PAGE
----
There will be no Oak Bay Tea Party in 2020. Organizers confirmed that the planning for the annual event is too complicated during the COVID-19 shutdown and the uncertainty surrounding the provincially mandated large gathering ban and social distancing.
“It is with a heavy heart that the society board agreed to cancel this year’s event,” said Sandy Germain chair of the Oak Bay Tea Party Society. “This is a decision the board hasn’t made lightly. At first we were sitting back and hoping, maybe we could postpone, but the writing is on the wall that the ban on large gatherings will be in place for some time.”
The 58th annual Tea Party and was scheduled for June 6 and 7.
“I recognize the need to suspend the event given the public health orders but I am still sorry to see it closed this year,” said Mayor Kevin Murdoch. “I’m even more sorry knowing all the money it raises for local causes. While many families will no doubt be disappointed, I know it will be back better than ever next year.”
“Service groups from around the region benefit from having the Tea Party provide a venue for fundraising,” Germain said. “We hope that people who are in a position to donate can and think about the community groups unable to raise money [during the pandemic]. Maybe you can’t donate now, but can commit to volunteer when we come out the other side of this.”
“Hands down, the Tea Party weekend is the biggest annual weekend for sales for the Oak Bay Kiwanis Tea Room. Its volunteers move thousands of hot dogs and fries and are run off their feet from opening until closing,” said Kiwanis Club of Oak Bay President, Gerry Adam.
Like many institutions, the Tea Room is experiencing its first closure since it opened in the 1940s and the fall out includes community groups that won’t receive grants from the Kiwanis Club of Oak Bay in 2021.
“Income for the Tea Room increases [exponentially] to around $12,000 to $15,000 in gross sales, those two days alone, of which 100 per cent of the net goes go back into the community,” Adam said. “It will be quite a year this year for all service clubs that rely on public donations.”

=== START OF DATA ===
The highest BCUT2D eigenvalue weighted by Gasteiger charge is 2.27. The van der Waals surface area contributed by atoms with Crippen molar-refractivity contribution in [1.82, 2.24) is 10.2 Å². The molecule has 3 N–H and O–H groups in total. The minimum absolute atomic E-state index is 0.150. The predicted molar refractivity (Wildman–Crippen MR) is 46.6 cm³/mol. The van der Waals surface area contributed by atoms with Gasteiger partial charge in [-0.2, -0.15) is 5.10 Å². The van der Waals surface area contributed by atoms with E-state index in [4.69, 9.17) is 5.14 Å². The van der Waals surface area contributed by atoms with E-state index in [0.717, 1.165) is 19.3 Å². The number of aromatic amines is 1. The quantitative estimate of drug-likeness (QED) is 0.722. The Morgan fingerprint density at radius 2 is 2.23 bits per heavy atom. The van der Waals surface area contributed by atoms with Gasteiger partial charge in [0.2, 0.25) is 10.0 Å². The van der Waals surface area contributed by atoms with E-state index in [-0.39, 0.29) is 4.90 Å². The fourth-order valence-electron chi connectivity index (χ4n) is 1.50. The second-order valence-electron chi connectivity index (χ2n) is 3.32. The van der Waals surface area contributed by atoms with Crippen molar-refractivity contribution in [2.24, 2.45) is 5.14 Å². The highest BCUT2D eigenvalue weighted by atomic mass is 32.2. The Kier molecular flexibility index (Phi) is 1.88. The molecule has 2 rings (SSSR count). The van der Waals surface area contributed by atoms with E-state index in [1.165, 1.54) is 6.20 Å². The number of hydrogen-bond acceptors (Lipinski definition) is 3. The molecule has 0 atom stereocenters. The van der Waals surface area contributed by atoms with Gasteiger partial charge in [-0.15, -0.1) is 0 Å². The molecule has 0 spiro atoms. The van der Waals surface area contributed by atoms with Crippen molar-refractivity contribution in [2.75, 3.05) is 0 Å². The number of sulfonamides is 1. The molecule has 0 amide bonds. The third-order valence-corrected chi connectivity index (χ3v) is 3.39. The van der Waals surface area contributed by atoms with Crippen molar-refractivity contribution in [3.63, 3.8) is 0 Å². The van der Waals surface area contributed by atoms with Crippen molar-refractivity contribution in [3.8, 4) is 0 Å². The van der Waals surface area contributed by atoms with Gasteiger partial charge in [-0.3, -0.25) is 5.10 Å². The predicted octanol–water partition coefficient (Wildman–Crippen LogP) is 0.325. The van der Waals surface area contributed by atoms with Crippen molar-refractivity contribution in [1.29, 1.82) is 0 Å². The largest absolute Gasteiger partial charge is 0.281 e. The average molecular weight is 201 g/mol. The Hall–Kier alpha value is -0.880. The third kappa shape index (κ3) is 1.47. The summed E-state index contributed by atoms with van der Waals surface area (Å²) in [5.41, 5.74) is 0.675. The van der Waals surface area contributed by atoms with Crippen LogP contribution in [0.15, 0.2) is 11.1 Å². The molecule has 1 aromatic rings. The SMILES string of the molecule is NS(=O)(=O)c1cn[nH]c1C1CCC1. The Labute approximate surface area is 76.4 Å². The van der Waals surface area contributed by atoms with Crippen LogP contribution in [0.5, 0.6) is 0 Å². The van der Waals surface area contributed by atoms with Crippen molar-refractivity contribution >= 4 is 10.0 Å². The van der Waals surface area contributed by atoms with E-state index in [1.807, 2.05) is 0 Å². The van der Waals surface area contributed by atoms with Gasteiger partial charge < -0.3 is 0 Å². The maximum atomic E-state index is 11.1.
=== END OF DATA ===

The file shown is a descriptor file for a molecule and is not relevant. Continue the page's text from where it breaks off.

And it’s not just Kiwanis, he noted.
“The Esquimalt Lions club’s pancake breakfasts and the Saanich Lions club’s corn on the cob are a hit at the Tea Party and they aren’t going to see that income,” Adam said. “We don’t sell peanuts or raffle tickets, and the Tea Room is one of our main sources of income.”
“It’s an irreplaceable event that draws residents from Greater Victoria and the Island and the ripple effects will be felt by the various service groups,” said Germain.
Thousands gather for the parade with Oak Bay High, Reynolds, Spectrum, and other high school marching bands, and throughout the weekend at Willows Park for the Shooting Star Amusements rides, the opening ceremony, live music all day, food trucks, the air show, the annual Mayor’s Floating Tea Cup race, and more.
Even the mention of the Tea Party sparks emotions and memories and that’s why Germain and the board are inviting the public to share stories, photos and memories for display on a new page on the Oak Bay Tea Party website and social media.
“The Tea Party is something special that is near and dear to people’s hearts and we want something there to point at for the 58th year so that this year is remembered and not just a black hole,” Germain said. “We don’t want the 58th Tea Party to be an empty spot, we want there to be a way to remember the event.”
To share photos, stories, and memories of the Oak Bay Tea Party send them to email@example.com.
In addition to the service clubs, the Oak Bay Tea Party Society is not-for-profit and provides donations to Oak Bay Sea Rescue, Big Brothers, Big Sisters (for which Royal Bank employees volunteer at the Tea Party), donations to school band programs for participating in the parade and providing entertainment on stage, St. John Ambulance and St. Luke’s Players, which supplies the Alice in Wonderland characters in the parade.
“There are so many businesses who have supported the Tea Party over the years by way of sponsorship and/or raffle prizes some of which are Oak Bay Beach Hotel, Oak Bay Marine Group, Castle Building Centres (owned by Frank and Vicki Hagel) have supplied the materials for the Ladies’ nail-driving competition and were going to host the third annual Castle Kids Corral which has a scavenger hunt and build-it birdhouses, all for free, The Penny Farthing Pub (Matt & Wendy MacNeil and Nancy Stewart, GM), Tetley Tea. The list goes on and I wish I could name everyone as the society appreciates all the support over the years,” Germain said. “On behalf of the society board, we thank everyone and we will see you for the 59th Tea Party in 2021.”